PRESIDENTIAL ADDRESS


Strangely enough the homoeopathic physician is often accused by his allopathic critic in his ignorance of Homoeopathy, of merely treating symptoms, whereas it is the critic himself who practices this superficial medicine. The homoeopathic physician, on the other hand, treats his patient as a whole through his symptoms and their modifications through changes in the environment, which is quite a different matter.


MEDICINE IN THE TWO ELIZABETHAN ERAS:

THE ROLE OF HOMOEOPATHY IN THE SECOND

Such a system of medicine must recognize that it is as much an art as a science, and that healing is a relationship between two living personalities. It must recognize too, that the sick individual has to take an active part in his treatment and not be merely the passive recipient of this or that treatment. For just as it is rightly said that man does not live by alone, so should it be emphasized that man cannot be cured by medicine alone. He must see to it himself that he lives as far as possible a physically and psychically healthy life. Indeed, each individual has a power within himself to help in his own cure.

Do the official schools of medicine teach such an art today? I am afraid not: they are so intent on seeking the specific treatment for this or that named disease or the antibiotic that will most effectively put out of action the organism regarded as the cause of the disease, that they are losing sight of the individual himself.

But Homoeopathy in its persistent search for the reactions of the individual to his environment in the broadest sense, no matter of what the patient is complaining surely fulfills these requirements, especially when it is recognized that the homoeopathic potencies do not anything to the patient as do the drugs of the dominant school, but rather stimulate the patients own recuperative powers to overcome the infection or re – establish the normal metabolism which has become deranged by the illness.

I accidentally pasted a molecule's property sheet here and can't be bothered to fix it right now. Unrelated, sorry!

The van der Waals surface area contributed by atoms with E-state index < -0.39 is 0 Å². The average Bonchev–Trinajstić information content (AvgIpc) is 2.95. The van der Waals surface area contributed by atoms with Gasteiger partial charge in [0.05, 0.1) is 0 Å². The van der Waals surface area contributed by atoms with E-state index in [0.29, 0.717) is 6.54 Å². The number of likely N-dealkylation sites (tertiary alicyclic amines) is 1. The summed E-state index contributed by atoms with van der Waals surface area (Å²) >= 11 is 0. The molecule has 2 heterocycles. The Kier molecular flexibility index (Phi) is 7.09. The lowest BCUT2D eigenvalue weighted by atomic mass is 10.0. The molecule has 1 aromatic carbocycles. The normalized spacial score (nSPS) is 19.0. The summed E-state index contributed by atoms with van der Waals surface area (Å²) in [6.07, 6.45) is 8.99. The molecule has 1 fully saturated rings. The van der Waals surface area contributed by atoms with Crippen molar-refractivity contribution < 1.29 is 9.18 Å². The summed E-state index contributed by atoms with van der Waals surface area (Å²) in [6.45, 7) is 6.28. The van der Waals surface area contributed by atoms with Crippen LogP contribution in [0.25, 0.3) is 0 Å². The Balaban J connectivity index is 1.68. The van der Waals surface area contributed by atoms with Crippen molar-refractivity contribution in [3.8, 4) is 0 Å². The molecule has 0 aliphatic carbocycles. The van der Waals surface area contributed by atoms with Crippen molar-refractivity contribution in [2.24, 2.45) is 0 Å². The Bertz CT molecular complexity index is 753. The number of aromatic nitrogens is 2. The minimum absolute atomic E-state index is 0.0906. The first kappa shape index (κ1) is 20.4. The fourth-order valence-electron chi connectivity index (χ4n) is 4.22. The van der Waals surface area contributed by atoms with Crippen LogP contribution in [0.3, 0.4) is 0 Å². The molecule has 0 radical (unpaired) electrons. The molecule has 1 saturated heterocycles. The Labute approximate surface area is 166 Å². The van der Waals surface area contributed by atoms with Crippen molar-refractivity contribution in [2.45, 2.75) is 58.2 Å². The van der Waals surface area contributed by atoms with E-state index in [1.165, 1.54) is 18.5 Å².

When you consider how the homoeopathic physician diagnoses the individuality of his patient over and above the name of the disease from which he is suffering, and uses for the purpose of his prescription rather than the name of the disease this personal diagnosis of the patients mental and emotional reactions, his responses to changes in weather conditions, the alternations in his environment which influence his symptoms, etc., one realize how very individualistic is the Homoeopathic prescription fitted to that particular patient.

The homoeopathic physician does not seek for a remedy specific to any named disease and which he can thus apply almost automatically once he has made his organic diagnosis, which in quite an appreciable number of instances may ultimately be found to be wrong and so the treatment based upon it must therefore have been wrong. He does not, as is so often done, merely suppress the most outstanding symptom by an appropriate drug; for example giving an anodyne to mask the pain or removing the skin eruption by some strong local application, in other words putting the dust under the mat and pretending the room is clean.

Strangely enough the homoeopathic physician is often accused by his allopathic critic in his ignorance of Homoeopathy, of merely treating symptoms, whereas it is the critic himself who practices this superficial medicine. The homoeopathic physician, on the other hand, treats his patient as a whole through his symptoms and their modifications through changes in the environment, which is quite a different matter.

Homoeopathic therapy, unlike methods of treatment, is based on a natural law “Similia Similibus Curentur” “Likes may be cured by likes” which has been proved time and time again by experiment and which anyone with the will to do may prove for himself. It is not subject to constant change brought about by this or that latest discovery, and which itself will soon have to give way to the still later idea.

Having now introduced to you our actor, what of the scene in which he is to play his role?

This is the nineteen hundred and fifty – fourth year of the Christian era and the second year of the reign of our much loved and admired young Queen Elizabeth II, who will remember while in south Africa on her twenty – first birthday, before she had any idea that she would so soon be called to such an exalted position as she holds today, broadcast to the commonwealth and Empire her resolve to dedicate her life to the service of this grand community which dedication she recently repeated at her Coronation.

Alva Benjamin